Meet Katie Bouman, the woman behind first black hole photo

Pablo Tucker
September 2, 2019

- Women Igniting Change® (@womenigniting) April 11, 2019I called my daughters, 9 and 13, into my office this morning to show them what Katie Bouman had done with getting the first image of a black hole.

However, some online are arguing that Bouman got credit that she didn't deserve, claiming on Reddit that a white male Harvard graduate student named Andrew Chael "wrote 850,000 out of the 900,000 lines of code in the historic black-hole algorithm". Katie Bouman is an MIT graduate and she has been working on this project for a few years.

"Three years ago MIT grad student Katie Bouman led the creation of a new algorithm to produce the first-ever image of a black hole", MIT's Computer Science and Artificial Intelligence Lab wrote on Twitter.

This past week, people worldwide were awed with the very first image ever taken of a black hole.

Black holes are extremely far away and compact, so taking a photo of one is no easy task.

What's actually going on in that cryptic black hole photo?

In truth, singling out any one scientist in a massive, cross-disciplinary group effort like the Event Horizon Telescope's project is bound to create misapprehensions. There, she and her team "developed ways to generate synthetic data and used different algorithms" in an attempt to recover an image from the four petabytes of data captured by the aforementioned telescopes, Bouman told CNN.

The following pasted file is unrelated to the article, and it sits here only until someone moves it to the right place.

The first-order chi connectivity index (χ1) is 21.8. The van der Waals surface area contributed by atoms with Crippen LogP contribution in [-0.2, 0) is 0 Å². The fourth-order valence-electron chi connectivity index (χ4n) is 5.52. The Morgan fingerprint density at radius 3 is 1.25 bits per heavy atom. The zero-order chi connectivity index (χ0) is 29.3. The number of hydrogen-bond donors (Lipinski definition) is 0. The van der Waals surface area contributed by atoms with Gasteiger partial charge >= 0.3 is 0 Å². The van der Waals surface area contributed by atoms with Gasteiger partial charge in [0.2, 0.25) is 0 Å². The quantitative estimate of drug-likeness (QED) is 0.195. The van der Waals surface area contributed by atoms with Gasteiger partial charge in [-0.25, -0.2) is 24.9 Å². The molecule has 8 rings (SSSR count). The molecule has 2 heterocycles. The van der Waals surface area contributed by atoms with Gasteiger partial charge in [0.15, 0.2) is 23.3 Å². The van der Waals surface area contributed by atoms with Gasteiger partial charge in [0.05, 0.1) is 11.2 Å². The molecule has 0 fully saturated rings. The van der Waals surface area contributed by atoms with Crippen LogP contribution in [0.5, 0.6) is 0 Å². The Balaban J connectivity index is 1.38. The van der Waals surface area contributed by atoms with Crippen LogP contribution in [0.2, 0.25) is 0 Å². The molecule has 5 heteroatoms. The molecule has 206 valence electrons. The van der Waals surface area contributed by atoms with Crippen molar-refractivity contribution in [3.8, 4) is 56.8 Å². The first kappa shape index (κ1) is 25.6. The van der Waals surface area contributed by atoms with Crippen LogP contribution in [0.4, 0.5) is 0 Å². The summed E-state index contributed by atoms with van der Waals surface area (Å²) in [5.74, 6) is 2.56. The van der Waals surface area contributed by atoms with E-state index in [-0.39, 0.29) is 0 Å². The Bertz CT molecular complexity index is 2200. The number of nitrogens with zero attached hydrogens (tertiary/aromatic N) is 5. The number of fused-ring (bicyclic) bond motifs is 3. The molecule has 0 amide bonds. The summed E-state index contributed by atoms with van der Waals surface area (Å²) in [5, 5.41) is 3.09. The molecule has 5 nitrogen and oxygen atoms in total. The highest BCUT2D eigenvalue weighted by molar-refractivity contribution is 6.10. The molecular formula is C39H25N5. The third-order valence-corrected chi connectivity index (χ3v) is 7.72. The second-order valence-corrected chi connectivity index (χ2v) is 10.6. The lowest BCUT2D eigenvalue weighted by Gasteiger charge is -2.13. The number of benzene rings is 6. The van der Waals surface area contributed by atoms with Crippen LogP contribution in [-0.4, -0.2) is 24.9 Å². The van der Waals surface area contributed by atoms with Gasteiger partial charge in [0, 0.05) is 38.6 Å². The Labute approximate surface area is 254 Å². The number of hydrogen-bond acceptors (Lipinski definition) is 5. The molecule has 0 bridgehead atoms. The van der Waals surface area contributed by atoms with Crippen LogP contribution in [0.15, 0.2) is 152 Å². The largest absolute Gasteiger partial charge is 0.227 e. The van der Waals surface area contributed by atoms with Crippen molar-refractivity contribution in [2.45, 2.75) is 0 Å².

They took the "sparse and noisy data" that the telescopes spit out and tried to make an image.

"It required the unbelievable talent of a team of scientists from around the globe and years of hard work to develop the instrument, data processing, imaging methods, and analysis techniques that were necessary to pull off this seemingly impossible feat". One difficulty here is the fact that we've never seen a black hole, so it's hard to tell the program what to look for.

Scientists say the picture Bouman helped capture proves Albert Einstein's theory of relativity.

According to the Event Horizon Telescope website, "This long-sought image provides the strongest evidence to date for the existence of supermassive black holes and opens a new window onto the study of black holes, their event horizons, and gravity".

"No matter what we did, you would have to bend over backwards insane to get something that wasn't this ring", Bouman said.

Several of the scientists involved were from the MIT Haystack Observatory, including Vincent Fish.

So what should you know about this young scientist? "It required the fantastic talent of a team of scientists from around the globe and years of hard pull off this seemingly impossible feat".

"No one of us could've done it alone", Bouman said.

"Radio wavelengths come with a lot of advantages", Bouman said in the press release.

But Dr. Bouman, now an assistant professor of computing and mathematical sciences at the California Institute of Technology, was keen to share the credit with colleagues there.

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